[PATCH 3/5] exec: Remove recursion from search_binary_handler

Eric W. Biederman ebiederm at xmission.com
Thu May 14 16:49:06 UTC 2020

Linus Torvalds <torvalds at linux-foundation.org> writes:

> On Tue, May 12, 2020 at 11:46 AM Eric W. Biederman
> <ebiederm at xmission.com> wrote:
>> I am still thinking about this one, but here is where I am at.  At a
>> practical level passing the file descriptor of the script to interpreter
>> seems like something we should encourage in the long term.  It removes
>> races and it is cheaper because then the interpreter does not have to
>> turn around and open the script itself.
> Yeah, I think we should continue to support it, because I think it's
> the right thing to do (and we might just end up having compatibility
> issues if we don't).
> How about trying to move the logic to the common code, out of binfmt_misc?
> IOW, how about something very similar to your "brpm->preserve_creds"
> thing that you did for the credentials (also for binfmt_misc, which
> shouldn't surprise anybody: binfmt_misc is simply the "this is the
> generic thing for letting user mode do the final details").
>> Calling fd_install in binfmt_misc still seems wrong, as that exposes
>> the new file descriptor to user space with the old creds.
> Right.  And it really would be good to simply not have these kinds of
> very special cases inside the low-level binfmt code: I'd much rather
> have the special cases in the generic code, so that we see what the
> ordering is etc. One of the big problems with all these binfmt
> callbacks has been the fact that it makes it so hard to think about
> and change the generic code, because the low-level binfmt handlers all
> do their own special thing.
> So moving it to generic code would likely simplify things from that
> angle, even if the actual complexity of the feature itself remains.
> Besides, we really have exposed this to other code anyway thanks to
> that whole bprm->interp_data thing, and the AT_EXECFD AUX entries that
> we have. So it's not really "internal" to binfmt_misc _anyway_.
> So how about we just move the fd_binary logic to the generic execve
> code, and just binfmt_misc set the flag for "yes, please do this",
> exactly like "preserve_creds"?
>> It is possible although unlikely for userspace to find the file
>> descriptor without consulting AT_EXECFD so just to be conservative I
>> think we should install the file descriptor in begin_new_exec even if
>> the next interpreter does not support AT_EXECFD.
> Ack. I think the AT_EXECFD thing is a sign that this isn't internal to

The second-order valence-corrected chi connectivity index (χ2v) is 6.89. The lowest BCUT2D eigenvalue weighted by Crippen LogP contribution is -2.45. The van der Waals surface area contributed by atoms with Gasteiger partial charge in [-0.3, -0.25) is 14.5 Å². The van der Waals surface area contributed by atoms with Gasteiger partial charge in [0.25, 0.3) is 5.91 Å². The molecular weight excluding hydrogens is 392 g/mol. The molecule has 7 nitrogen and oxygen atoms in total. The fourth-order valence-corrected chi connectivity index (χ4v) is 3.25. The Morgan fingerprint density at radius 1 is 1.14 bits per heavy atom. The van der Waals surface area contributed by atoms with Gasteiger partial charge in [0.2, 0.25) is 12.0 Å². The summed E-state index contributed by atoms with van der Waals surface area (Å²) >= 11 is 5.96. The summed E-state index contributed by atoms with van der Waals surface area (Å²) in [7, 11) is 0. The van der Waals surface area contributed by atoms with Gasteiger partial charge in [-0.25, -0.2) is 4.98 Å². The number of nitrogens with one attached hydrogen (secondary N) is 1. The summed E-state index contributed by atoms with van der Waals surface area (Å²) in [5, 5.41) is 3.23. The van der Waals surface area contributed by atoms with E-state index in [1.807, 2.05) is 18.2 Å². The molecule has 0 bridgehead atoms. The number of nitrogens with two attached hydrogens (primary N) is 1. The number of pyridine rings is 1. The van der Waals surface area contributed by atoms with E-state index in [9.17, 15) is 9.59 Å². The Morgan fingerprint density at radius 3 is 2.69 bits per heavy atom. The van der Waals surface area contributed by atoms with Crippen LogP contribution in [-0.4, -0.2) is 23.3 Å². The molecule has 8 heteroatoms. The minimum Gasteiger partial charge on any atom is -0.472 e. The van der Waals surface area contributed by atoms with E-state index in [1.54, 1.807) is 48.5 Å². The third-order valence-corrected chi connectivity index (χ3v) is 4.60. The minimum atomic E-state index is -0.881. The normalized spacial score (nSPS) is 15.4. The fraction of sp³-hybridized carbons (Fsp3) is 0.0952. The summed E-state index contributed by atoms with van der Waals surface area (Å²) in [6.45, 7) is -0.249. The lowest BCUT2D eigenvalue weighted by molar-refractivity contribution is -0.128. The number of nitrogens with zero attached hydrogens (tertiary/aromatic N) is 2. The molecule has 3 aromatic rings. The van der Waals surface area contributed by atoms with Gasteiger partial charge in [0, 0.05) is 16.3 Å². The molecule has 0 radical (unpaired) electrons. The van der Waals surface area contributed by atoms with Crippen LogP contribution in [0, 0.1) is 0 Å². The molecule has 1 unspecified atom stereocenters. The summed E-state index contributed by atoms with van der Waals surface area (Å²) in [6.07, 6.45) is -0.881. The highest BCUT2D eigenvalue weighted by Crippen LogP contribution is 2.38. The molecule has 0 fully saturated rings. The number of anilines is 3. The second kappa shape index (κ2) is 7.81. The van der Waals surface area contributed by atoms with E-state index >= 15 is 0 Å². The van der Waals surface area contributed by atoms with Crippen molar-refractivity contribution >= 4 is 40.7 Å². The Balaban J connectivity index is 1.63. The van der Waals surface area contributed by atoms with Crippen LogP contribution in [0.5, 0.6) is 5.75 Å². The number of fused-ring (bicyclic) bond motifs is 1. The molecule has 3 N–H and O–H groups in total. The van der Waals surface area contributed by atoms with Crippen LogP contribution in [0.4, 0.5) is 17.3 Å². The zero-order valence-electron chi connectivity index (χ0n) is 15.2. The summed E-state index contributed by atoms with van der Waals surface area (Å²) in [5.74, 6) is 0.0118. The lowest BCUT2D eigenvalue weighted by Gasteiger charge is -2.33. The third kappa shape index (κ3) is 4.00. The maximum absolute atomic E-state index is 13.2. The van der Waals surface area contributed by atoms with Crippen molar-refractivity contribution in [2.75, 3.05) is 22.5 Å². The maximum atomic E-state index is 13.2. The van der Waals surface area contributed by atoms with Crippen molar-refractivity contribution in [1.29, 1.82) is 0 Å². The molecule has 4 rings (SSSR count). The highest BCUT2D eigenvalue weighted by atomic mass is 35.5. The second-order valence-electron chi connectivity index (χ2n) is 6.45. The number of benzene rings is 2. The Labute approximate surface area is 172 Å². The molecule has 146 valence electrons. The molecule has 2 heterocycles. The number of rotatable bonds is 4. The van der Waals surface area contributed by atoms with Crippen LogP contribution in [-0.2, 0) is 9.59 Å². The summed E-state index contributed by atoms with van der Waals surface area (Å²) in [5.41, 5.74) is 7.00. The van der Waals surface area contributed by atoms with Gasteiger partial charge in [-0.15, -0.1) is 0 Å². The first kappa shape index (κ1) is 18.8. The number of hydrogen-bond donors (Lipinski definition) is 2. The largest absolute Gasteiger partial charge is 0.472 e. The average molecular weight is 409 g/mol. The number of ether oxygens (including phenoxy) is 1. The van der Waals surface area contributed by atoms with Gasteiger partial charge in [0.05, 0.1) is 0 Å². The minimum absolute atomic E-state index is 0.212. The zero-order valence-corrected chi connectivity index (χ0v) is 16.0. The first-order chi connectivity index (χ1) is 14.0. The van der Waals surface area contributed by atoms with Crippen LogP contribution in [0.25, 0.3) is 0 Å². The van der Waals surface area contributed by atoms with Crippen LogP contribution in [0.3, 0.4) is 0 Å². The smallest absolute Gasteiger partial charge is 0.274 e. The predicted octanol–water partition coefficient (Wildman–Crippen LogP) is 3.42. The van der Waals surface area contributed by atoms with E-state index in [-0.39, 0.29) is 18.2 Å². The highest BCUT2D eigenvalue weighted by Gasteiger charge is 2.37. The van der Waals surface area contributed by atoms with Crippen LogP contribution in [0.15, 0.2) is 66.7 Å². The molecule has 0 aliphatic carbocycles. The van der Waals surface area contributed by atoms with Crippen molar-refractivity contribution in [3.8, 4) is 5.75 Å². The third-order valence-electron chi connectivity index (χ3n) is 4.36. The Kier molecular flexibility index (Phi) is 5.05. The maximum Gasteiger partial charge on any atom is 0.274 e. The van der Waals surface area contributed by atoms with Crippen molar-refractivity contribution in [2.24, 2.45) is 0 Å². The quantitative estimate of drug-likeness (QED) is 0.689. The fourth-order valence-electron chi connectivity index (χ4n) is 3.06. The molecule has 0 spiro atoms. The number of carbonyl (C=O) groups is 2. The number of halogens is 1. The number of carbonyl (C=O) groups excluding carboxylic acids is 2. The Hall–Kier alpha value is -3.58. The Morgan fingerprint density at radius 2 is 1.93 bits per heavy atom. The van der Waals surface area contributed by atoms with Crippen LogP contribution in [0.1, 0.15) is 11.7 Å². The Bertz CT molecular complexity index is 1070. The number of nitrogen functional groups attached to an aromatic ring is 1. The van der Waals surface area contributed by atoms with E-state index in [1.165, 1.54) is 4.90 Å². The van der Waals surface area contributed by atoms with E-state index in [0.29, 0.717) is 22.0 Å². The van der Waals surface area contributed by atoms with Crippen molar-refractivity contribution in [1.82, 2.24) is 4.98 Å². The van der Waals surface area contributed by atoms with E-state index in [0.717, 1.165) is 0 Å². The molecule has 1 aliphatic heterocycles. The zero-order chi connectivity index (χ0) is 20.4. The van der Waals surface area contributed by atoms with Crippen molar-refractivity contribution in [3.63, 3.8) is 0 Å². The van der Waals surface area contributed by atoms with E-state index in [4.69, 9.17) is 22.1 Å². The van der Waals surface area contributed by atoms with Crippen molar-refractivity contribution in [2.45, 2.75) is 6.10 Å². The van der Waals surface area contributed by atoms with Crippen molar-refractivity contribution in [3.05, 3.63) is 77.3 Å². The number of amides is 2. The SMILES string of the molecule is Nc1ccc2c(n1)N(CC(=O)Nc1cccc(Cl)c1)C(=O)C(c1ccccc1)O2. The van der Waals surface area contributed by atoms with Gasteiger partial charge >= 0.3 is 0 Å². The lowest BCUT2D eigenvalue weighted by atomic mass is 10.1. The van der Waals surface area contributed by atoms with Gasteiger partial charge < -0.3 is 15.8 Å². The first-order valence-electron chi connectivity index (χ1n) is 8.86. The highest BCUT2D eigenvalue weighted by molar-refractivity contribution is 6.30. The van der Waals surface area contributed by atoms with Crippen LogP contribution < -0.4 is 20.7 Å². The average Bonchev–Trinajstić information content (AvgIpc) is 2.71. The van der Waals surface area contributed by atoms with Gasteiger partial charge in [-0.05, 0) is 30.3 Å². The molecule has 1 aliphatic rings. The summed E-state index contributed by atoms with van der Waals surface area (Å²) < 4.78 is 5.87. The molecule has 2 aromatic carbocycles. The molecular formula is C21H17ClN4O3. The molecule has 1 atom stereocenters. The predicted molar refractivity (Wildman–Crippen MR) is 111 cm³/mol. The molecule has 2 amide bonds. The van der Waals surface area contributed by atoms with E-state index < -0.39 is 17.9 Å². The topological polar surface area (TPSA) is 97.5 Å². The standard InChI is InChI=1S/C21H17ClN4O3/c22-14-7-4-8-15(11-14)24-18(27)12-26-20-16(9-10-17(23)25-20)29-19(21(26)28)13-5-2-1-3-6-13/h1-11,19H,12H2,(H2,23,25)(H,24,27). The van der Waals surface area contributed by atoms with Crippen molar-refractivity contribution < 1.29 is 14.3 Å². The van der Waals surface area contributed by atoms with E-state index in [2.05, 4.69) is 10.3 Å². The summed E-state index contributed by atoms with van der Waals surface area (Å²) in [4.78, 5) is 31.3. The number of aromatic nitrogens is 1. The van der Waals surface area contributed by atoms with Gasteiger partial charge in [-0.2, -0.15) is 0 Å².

> binfmt_misc, but it also shouldn't be gating this issue. In reality,
> ELF is the only real binary format that matters - the script/misc
> binfmts are just indirection entries - and it supports AT_EXECFD, so
> let's just ignore the theoretical case of "maybe nobody exposes it".
> So yes, just make it part of begin_new_exec(), and there's no reason
> to support more than a single fd. No stacks or arrays of these things
> required, I feel. It's not like AT_EXECFD supports the notion of
> multiple fd's being reported anyway, nor does it make any sense to
> have some kind of nested misc->misc binfmt nesting.
> So making that whole interp_data and fd_binary thing be a generic
> layer thing would make the search_binary_handler() code in binfmt_misc
> be a pure tailcall too, and then the conversion to a loop ends up
> working and being the right thing.

That is pretty much what I have been thinking.  I have just been taking
it slow so I find as many funny corner cases as I can.

Nothing ever clears the BINPRM_FLAGS_EXECFD so the current code can
not support nesting.

Now I do think a nested misc->misc binfmt thing can make sense in
principal.  I have an old dos spectrum emulator that I use to play some
of the games that I grew up with.  Running that emulator makes me two
emulators deep.  I can also imagine writting a domain specific language
in python or perl, and setting things up so scripts in the domain
specific language can be run directly.

So I think I need to deliberately test and prevent a nested misc->misc,
just so data structures don't get stomped.  If the cases where it could
useful prove sufficiently interesting we can enable them later.


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